Less than a month after a major rockfall at Tempe in central Greece led to an engineer’s death and the closure of a section of the Athens-Thessaloniki national road, engineers have warned there are nine other points along Greek highways where a similar accident could happen.
The Technical Chamber of Greece (TEE), the professional body that advises the government on engineering and technical matters, warned that checks along national roads need to be stepped up as recent heavy rainfall has increased the likelihood of rocks falling onto highways.
TEE said that a rockfall at a point on the Corinth-Patra national road would result in road and rail links to western Greece being cut. The chamber’s Road Safety Observatory identified nine spots as being in need of particular attention: the Panagopoula area on the Corinth-Patra highway, the Epirote Tempe area on the Ioannina-Arta national road, the Lygia area between Preveza and Igoumentisa, the areas of Makrakomi, Frangitsa and Parakambylia on the Lamia-Karpenisi-Agrinio highway, at Delphi on the Livadia to Amfissa road and at Thermopylae on the Lamia to Amfissa highway.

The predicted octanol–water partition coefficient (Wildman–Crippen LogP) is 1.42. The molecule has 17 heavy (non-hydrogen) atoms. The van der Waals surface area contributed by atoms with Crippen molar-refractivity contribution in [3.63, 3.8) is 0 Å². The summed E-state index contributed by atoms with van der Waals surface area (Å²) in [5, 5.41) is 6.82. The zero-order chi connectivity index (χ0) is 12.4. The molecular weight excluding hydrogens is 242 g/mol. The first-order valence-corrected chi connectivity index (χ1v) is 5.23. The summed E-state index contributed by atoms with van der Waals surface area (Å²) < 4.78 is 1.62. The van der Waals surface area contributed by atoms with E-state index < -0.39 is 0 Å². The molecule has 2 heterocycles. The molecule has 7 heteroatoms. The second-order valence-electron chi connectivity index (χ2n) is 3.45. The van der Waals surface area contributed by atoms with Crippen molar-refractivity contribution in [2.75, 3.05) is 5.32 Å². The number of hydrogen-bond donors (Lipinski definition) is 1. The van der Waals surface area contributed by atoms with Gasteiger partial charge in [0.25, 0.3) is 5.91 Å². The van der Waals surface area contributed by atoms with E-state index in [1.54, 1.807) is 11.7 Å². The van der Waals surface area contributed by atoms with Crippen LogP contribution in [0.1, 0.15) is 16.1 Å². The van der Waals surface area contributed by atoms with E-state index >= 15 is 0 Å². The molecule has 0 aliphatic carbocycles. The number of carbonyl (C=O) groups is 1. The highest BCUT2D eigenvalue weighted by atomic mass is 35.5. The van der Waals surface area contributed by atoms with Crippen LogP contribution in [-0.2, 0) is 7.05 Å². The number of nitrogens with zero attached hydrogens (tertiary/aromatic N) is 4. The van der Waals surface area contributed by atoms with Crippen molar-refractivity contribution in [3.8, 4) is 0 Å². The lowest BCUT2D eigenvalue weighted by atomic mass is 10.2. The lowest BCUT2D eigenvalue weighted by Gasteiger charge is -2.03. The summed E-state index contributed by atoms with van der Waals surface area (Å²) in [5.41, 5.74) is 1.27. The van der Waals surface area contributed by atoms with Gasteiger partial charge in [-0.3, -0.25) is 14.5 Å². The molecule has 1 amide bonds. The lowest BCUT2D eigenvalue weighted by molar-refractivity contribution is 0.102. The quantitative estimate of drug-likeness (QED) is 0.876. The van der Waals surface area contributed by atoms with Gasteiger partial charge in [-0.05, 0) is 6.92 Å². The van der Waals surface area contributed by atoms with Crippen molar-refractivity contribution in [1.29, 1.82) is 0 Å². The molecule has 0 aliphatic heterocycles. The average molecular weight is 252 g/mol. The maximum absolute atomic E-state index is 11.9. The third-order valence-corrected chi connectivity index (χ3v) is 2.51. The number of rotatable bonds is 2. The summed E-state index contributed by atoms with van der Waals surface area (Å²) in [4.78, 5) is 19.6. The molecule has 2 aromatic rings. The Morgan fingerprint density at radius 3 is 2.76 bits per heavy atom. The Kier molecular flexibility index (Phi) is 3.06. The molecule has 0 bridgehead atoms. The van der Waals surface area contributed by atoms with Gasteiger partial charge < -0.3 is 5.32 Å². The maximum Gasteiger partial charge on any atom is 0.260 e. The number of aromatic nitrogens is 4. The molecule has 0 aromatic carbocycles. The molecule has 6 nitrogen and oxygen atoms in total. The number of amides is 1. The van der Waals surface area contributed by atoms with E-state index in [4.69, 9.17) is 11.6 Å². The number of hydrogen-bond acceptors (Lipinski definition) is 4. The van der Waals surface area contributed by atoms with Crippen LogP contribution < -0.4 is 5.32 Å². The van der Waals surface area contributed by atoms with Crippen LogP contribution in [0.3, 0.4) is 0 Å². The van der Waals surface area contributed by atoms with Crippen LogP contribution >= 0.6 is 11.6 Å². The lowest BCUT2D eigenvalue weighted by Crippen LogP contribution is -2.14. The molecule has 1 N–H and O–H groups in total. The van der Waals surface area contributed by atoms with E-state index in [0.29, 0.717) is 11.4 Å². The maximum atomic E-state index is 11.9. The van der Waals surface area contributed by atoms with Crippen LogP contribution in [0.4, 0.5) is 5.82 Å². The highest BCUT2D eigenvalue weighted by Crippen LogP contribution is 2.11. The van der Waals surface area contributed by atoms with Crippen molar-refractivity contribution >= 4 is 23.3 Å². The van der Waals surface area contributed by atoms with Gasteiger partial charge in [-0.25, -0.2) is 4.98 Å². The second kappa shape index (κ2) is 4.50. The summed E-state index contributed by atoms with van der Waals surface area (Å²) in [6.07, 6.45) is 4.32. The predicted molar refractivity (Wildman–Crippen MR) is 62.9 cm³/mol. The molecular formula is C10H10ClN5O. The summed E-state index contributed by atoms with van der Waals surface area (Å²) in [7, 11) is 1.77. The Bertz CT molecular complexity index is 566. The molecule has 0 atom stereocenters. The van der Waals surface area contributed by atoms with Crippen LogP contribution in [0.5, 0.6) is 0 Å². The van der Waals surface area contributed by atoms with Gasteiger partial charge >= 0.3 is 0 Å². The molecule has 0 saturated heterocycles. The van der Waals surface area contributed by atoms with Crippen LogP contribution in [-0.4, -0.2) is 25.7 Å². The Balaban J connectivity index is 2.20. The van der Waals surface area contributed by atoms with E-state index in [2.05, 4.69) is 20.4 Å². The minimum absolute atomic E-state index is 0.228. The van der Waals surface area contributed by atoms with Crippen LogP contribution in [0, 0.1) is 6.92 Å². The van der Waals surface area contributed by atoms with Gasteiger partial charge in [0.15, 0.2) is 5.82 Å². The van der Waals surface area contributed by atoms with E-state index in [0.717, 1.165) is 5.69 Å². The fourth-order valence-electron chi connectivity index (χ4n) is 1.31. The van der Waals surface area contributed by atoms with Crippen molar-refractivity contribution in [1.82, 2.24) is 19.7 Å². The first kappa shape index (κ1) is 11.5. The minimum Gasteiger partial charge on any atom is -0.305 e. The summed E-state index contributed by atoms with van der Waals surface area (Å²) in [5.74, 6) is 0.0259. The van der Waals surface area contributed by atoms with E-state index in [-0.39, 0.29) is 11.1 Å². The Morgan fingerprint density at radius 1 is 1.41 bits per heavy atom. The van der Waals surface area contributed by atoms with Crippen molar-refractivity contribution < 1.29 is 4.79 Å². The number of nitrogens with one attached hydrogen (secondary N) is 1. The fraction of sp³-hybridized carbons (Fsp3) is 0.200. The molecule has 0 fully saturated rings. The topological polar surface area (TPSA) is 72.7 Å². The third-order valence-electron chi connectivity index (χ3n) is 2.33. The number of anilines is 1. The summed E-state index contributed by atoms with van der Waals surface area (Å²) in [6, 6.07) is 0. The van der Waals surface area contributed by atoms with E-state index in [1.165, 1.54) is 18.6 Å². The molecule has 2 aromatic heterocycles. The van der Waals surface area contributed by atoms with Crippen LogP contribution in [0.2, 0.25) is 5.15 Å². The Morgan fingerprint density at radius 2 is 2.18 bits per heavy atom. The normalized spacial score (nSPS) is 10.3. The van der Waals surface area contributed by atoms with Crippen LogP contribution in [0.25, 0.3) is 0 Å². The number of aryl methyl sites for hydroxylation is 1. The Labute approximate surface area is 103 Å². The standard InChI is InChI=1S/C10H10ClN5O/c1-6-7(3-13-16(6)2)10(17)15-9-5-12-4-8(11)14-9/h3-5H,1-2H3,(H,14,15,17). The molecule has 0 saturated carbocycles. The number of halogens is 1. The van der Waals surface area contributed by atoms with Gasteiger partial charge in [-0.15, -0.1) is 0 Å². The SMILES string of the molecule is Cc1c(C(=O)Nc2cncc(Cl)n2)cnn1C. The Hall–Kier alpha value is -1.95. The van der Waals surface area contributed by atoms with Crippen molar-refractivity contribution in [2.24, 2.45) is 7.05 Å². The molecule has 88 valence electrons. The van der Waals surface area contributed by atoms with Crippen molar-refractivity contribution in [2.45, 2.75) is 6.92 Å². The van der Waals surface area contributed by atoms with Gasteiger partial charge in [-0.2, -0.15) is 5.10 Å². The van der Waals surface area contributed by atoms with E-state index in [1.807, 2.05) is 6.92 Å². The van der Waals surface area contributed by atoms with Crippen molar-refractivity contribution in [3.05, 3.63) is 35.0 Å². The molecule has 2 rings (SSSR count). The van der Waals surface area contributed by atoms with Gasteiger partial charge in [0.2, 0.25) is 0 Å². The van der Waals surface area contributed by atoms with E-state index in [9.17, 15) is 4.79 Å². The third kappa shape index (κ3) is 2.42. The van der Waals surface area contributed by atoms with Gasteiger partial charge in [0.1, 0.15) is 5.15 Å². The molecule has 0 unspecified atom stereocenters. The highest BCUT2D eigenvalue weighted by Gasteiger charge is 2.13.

“The most crucial of all these areas is the first, Panagopoula,” Antonis Kastis, the head of TEE’s Road Safety Observatory, said. “If there is a rockfall there, there are no alternative routes. If there is a problem, the train will not be able to get through and cars will have to follow a diversion that will take them through Tripoli, which is much longer than anything in place at Tempe now.”
There have been four diversions in place at Tempe since the road was closed on December 18.
The highway is not due to open before the end of the month.
Tempe was just one of several recent rockfalls.
“The recent incidents in Tempe, Ioannina and Cassandra prove that we are faced with a rise in rockfalls due to heavy rainfall,” said Kastis. “Therefore, it is paramount that there are checks and that side roads are improved.”